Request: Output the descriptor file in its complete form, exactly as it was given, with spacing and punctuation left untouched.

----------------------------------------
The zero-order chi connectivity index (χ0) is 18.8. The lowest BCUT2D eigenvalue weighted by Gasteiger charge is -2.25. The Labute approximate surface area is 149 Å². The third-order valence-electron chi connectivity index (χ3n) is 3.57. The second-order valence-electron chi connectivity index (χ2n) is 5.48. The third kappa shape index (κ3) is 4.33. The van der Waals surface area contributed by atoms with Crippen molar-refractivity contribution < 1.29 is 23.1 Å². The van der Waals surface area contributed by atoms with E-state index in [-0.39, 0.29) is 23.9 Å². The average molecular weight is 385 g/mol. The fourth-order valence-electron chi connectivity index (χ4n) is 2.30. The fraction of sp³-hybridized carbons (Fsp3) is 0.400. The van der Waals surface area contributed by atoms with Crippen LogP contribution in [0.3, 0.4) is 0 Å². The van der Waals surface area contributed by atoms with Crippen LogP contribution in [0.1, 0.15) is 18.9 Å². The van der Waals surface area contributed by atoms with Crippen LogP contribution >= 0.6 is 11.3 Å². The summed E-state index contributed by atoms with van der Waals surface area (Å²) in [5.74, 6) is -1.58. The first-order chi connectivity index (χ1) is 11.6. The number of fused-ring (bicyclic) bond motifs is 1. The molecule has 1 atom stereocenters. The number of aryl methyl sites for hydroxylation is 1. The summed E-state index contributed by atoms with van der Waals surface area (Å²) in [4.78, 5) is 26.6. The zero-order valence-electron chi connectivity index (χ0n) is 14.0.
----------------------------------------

The zero-order chi connectivity index (χ0) is 18.8. The lowest BCUT2D eigenvalue weighted by Gasteiger charge is -2.25. The Labute approximate surface area is 149 Å². The third-order valence-electron chi connectivity index (χ3n) is 3.57. The second-order valence-electron chi connectivity index (χ2n) is 5.48. The third kappa shape index (κ3) is 4.33. The van der Waals surface area contributed by atoms with Crippen molar-refractivity contribution < 1.29 is 23.1 Å². The van der Waals surface area contributed by atoms with E-state index in [-0.39, 0.29) is 23.9 Å². The average molecular weight is 385 g/mol. The fourth-order valence-electron chi connectivity index (χ4n) is 2.30. The fraction of sp³-hybridized carbons (Fsp3) is 0.400. The van der Waals surface area contributed by atoms with Crippen LogP contribution in [0.3, 0.4) is 0 Å². The van der Waals surface area contributed by atoms with Crippen LogP contribution in [0.1, 0.15) is 18.9 Å². The van der Waals surface area contributed by atoms with Crippen LogP contribution >= 0.6 is 11.3 Å². The summed E-state index contributed by atoms with van der Waals surface area (Å²) in [5.74, 6) is -1.58. The first-order chi connectivity index (χ1) is 11.6. The number of fused-ring (bicyclic) bond motifs is 1. The molecule has 1 atom stereocenters. The number of aryl methyl sites for hydroxylation is 1. The summed E-state index contributed by atoms with van der Waals surface area (Å²) in [4.78, 5) is 26.6. The zero-order valence-electron chi connectivity index (χ0n) is 14.0.